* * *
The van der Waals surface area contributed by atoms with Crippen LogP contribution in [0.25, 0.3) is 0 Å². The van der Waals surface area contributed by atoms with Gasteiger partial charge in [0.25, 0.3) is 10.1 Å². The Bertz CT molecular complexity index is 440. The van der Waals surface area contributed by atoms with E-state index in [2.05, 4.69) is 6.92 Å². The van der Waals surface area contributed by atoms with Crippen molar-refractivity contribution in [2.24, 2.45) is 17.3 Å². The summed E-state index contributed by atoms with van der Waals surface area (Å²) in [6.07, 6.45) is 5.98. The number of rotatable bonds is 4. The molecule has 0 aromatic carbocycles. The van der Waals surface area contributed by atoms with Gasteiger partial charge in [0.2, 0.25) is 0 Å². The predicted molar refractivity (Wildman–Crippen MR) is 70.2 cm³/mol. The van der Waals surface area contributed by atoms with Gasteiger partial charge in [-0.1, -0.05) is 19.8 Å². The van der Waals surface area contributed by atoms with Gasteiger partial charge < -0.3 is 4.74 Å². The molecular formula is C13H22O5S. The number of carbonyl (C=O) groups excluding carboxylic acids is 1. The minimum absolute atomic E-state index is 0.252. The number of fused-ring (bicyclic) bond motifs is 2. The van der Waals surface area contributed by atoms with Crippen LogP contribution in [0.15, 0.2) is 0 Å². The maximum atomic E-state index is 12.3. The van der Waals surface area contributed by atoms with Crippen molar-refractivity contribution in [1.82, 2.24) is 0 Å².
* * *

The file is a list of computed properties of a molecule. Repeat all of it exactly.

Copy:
The van der Waals surface area contributed by atoms with Crippen LogP contribution in [0.25, 0.3) is 0 Å². The van der Waals surface area contributed by atoms with Gasteiger partial charge in [0.25, 0.3) is 10.1 Å². The Bertz CT molecular complexity index is 440. The van der Waals surface area contributed by atoms with E-state index in [2.05, 4.69) is 6.92 Å². The van der Waals surface area contributed by atoms with Crippen molar-refractivity contribution in [2.24, 2.45) is 17.3 Å². The summed E-state index contributed by atoms with van der Waals surface area (Å²) in [6.07, 6.45) is 5.98. The number of rotatable bonds is 4. The molecule has 0 aromatic carbocycles. The van der Waals surface area contributed by atoms with Gasteiger partial charge in [0.2, 0.25) is 0 Å². The predicted molar refractivity (Wildman–Crippen MR) is 70.2 cm³/mol. The van der Waals surface area contributed by atoms with Gasteiger partial charge in [-0.1, -0.05) is 19.8 Å². The van der Waals surface area contributed by atoms with Gasteiger partial charge < -0.3 is 4.74 Å². The molecular formula is C13H22O5S. The number of carbonyl (C=O) groups excluding carboxylic acids is 1. The minimum absolute atomic E-state index is 0.252. The number of fused-ring (bicyclic) bond motifs is 2. The van der Waals surface area contributed by atoms with Crippen LogP contribution in [0.15, 0.2) is 0 Å². The maximum atomic E-state index is 12.3. The van der Waals surface area contributed by atoms with Crippen molar-refractivity contribution in [1.82, 2.24) is 0 Å².